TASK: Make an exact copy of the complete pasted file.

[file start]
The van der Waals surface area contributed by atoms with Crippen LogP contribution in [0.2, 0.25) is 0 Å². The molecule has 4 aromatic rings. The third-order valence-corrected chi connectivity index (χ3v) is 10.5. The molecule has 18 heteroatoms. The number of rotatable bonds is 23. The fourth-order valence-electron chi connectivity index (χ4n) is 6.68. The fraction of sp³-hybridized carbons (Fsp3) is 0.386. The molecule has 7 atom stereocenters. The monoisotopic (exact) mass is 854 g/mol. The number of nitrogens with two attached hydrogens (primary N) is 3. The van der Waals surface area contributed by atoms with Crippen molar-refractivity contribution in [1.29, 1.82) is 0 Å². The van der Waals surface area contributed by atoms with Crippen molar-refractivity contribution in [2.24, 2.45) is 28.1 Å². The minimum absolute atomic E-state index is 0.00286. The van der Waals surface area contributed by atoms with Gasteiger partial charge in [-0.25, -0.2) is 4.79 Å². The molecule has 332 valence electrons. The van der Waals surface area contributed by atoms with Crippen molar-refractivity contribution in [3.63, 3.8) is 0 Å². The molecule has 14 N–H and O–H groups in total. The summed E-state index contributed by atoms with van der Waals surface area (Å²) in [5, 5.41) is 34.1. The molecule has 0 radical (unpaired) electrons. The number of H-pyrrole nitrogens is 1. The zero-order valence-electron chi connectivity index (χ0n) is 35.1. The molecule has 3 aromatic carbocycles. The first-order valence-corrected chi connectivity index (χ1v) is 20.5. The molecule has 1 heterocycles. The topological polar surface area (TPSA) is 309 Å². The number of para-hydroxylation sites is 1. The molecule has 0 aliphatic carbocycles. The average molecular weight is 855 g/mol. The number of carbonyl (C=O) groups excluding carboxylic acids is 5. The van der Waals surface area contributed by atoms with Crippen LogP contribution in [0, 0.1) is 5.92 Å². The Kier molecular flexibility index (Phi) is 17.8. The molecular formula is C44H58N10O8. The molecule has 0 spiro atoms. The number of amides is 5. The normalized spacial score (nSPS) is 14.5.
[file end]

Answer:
The van der Waals surface area contributed by atoms with Crippen LogP contribution in [0.2, 0.25) is 0 Å². The molecule has 4 aromatic rings. The third-order valence-corrected chi connectivity index (χ3v) is 10.5. The molecule has 18 heteroatoms. The number of rotatable bonds is 23. The fourth-order valence-electron chi connectivity index (χ4n) is 6.68. The fraction of sp³-hybridized carbons (Fsp3) is 0.386. The molecule has 7 atom stereocenters. The monoisotopic (exact) mass is 854 g/mol. The number of nitrogens with two attached hydrogens (primary N) is 3. The van der Waals surface area contributed by atoms with Crippen molar-refractivity contribution in [1.29, 1.82) is 0 Å². The van der Waals surface area contributed by atoms with Crippen molar-refractivity contribution in [2.24, 2.45) is 28.1 Å². The minimum absolute atomic E-state index is 0.00286. The van der Waals surface area contributed by atoms with Gasteiger partial charge in [-0.25, -0.2) is 4.79 Å². The molecule has 332 valence electrons. The van der Waals surface area contributed by atoms with Crippen molar-refractivity contribution in [3.63, 3.8) is 0 Å². The molecule has 14 N–H and O–H groups in total. The summed E-state index contributed by atoms with van der Waals surface area (Å²) in [5, 5.41) is 34.1. The molecule has 0 radical (unpaired) electrons. The number of H-pyrrole nitrogens is 1. The zero-order valence-electron chi connectivity index (χ0n) is 35.1. The molecule has 3 aromatic carbocycles. The first-order valence-corrected chi connectivity index (χ1v) is 20.5. The molecule has 1 heterocycles. The topological polar surface area (TPSA) is 309 Å². The number of para-hydroxylation sites is 1. The molecule has 0 aliphatic carbocycles. The average molecular weight is 855 g/mol. The number of carbonyl (C=O) groups excluding carboxylic acids is 5. The van der Waals surface area contributed by atoms with Crippen LogP contribution in [0, 0.1) is 5.92 Å². The Kier molecular flexibility index (Phi) is 17.8. The molecular formula is C44H58N10O8. The molecule has 0 spiro atoms. The number of amides is 5. The normalized spacial score (nSPS) is 14.5.